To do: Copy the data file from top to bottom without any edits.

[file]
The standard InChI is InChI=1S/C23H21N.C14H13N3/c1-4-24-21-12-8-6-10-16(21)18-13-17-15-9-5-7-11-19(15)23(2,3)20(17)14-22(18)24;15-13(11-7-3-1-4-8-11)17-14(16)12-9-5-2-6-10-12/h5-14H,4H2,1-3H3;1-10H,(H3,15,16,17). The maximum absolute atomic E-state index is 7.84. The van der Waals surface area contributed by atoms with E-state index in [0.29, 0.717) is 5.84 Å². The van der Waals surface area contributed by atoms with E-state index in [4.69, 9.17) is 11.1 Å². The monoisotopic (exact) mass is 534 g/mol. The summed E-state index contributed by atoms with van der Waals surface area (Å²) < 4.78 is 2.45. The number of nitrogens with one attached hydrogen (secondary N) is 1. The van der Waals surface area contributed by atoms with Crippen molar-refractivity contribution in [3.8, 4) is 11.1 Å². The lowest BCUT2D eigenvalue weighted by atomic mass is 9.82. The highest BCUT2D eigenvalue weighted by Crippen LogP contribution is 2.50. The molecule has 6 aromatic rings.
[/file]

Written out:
The standard InChI is InChI=1S/C23H21N.C14H13N3/c1-4-24-21-12-8-6-10-16(21)18-13-17-15-9-5-7-11-19(15)23(2,3)20(17)14-22(18)24;15-13(11-7-3-1-4-8-11)17-14(16)12-9-5-2-6-10-12/h5-14H,4H2,1-3H3;1-10H,(H3,15,16,17). The maximum absolute atomic E-state index is 7.84. The van der Waals surface area contributed by atoms with E-state index in [0.29, 0.717) is 5.84 Å². The van der Waals surface area contributed by atoms with E-state index in [4.69, 9.17) is 11.1 Å². The monoisotopic (exact) mass is 534 g/mol. The summed E-state index contributed by atoms with van der Waals surface area (Å²) < 4.78 is 2.45. The number of nitrogens with one attached hydrogen (secondary N) is 1. The van der Waals surface area contributed by atoms with Crippen molar-refractivity contribution in [3.8, 4) is 11.1 Å². The lowest BCUT2D eigenvalue weighted by atomic mass is 9.82. The highest BCUT2D eigenvalue weighted by Crippen LogP contribution is 2.50. The molecule has 6 aromatic rings.